Letter: Court conditions not optimal for pickleball
Court conditions put players in a pickle
The first thing I tend to get when I mention pickleball is: What the heck is that?!?
I was introduced to the sport about a year ago by a friend who is a highly competitive player with a ranking of 4.5. I got started with the round-robin style of play that happens at the PC MARC. There are four permanent courts there, though there is an issue with the width of the fences. They’re too narrow — but at least they are permanent courts.
Since this summer I’ve purchased a quality paddle and started playing on a near daily basis at the Willow Creek courts, the ones that were recently highlighted in an article here in The Park Record. Right now we easily get six to eight courts worth of people playing and waiting to play any given morning. Where we currently make use of two tennis courts that are rarely ever used for tennis to create four pickleball courts.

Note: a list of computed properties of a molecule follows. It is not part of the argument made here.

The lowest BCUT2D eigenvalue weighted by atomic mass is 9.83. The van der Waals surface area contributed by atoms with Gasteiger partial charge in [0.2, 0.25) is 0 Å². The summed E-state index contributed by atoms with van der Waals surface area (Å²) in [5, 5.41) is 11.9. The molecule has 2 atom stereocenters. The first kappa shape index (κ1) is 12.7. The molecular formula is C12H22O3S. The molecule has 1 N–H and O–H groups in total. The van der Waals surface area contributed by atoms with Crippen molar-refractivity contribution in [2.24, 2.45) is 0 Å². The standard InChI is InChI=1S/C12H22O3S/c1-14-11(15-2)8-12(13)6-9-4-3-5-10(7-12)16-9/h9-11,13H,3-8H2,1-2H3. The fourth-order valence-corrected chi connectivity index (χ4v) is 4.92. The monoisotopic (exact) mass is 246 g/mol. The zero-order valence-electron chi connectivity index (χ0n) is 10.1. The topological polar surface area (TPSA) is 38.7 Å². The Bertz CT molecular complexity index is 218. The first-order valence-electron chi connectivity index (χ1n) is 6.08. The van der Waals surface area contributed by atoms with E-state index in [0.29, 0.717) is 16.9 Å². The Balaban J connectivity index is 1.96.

The current problem is these are not permanent pickleball courts. So we have the same confusing lines that the rare tennis players complain about. Due to this, the lines have the pickleball setup offset way too close to the fence. This puts the fence-side players at a disadvantage in a game. I know all too well, being that I hit the fence every game I play fence-side.
In the effort to balance the situation between tennis and pickleball players, as there is clearly a large ratio of pickleball players to tennis players in Willow Creek, it would behoove Basin Rec to re-appropriate the current tennis courts that have pickleball lines and turn them into eight full-sized permanent pickleball courts. As the current space would allow for this to happen.
Why Park City isn’t being more forthcoming about the growing popularity of the sport here in town is disappointing.
A reader says the new grading system implemented at Ecker Hill Middle School is failing students, teachers and parents.